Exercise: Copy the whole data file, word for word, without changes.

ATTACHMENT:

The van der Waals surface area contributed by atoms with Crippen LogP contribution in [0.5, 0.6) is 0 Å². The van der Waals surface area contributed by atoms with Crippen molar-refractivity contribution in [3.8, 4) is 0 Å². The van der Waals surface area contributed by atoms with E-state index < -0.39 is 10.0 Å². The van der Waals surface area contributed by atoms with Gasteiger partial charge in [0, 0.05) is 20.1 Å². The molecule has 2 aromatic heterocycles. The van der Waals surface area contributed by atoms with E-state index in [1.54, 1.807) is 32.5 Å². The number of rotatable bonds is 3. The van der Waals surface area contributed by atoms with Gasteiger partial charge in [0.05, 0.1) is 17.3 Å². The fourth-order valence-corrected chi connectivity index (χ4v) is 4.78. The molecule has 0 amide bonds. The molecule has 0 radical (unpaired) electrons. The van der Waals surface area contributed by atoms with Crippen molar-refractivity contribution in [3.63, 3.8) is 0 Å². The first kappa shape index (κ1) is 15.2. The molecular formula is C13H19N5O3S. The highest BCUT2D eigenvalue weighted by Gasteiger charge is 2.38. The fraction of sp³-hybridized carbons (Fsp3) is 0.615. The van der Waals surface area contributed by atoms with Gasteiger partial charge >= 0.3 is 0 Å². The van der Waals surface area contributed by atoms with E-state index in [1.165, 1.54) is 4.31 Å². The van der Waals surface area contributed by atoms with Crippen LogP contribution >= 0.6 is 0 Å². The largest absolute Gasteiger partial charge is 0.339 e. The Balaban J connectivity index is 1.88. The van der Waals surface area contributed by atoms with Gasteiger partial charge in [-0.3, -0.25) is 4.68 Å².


The van der Waals surface area contributed by atoms with Crippen LogP contribution in [0.5, 0.6) is 0 Å². The van der Waals surface area contributed by atoms with Crippen molar-refractivity contribution in [3.8, 4) is 0 Å². The van der Waals surface area contributed by atoms with E-state index < -0.39 is 10.0 Å². The van der Waals surface area contributed by atoms with Gasteiger partial charge in [0, 0.05) is 20.1 Å². The molecule has 2 aromatic heterocycles. The van der Waals surface area contributed by atoms with E-state index in [1.54, 1.807) is 32.5 Å². The number of rotatable bonds is 3. The van der Waals surface area contributed by atoms with Gasteiger partial charge in [0.05, 0.1) is 17.3 Å². The fourth-order valence-corrected chi connectivity index (χ4v) is 4.78. The molecule has 0 amide bonds. The molecule has 0 radical (unpaired) electrons. The van der Waals surface area contributed by atoms with Crippen molar-refractivity contribution in [3.63, 3.8) is 0 Å². The first kappa shape index (κ1) is 15.2. The molecular formula is C13H19N5O3S. The highest BCUT2D eigenvalue weighted by Gasteiger charge is 2.38. The fraction of sp³-hybridized carbons (Fsp3) is 0.615. The van der Waals surface area contributed by atoms with Gasteiger partial charge >= 0.3 is 0 Å². The van der Waals surface area contributed by atoms with E-state index in [1.165, 1.54) is 4.31 Å². The van der Waals surface area contributed by atoms with Crippen LogP contribution >= 0.6 is 0 Å². The largest absolute Gasteiger partial charge is 0.339 e. The Balaban J connectivity index is 1.88. The van der Waals surface area contributed by atoms with Gasteiger partial charge in [-0.3, -0.25) is 4.68 Å².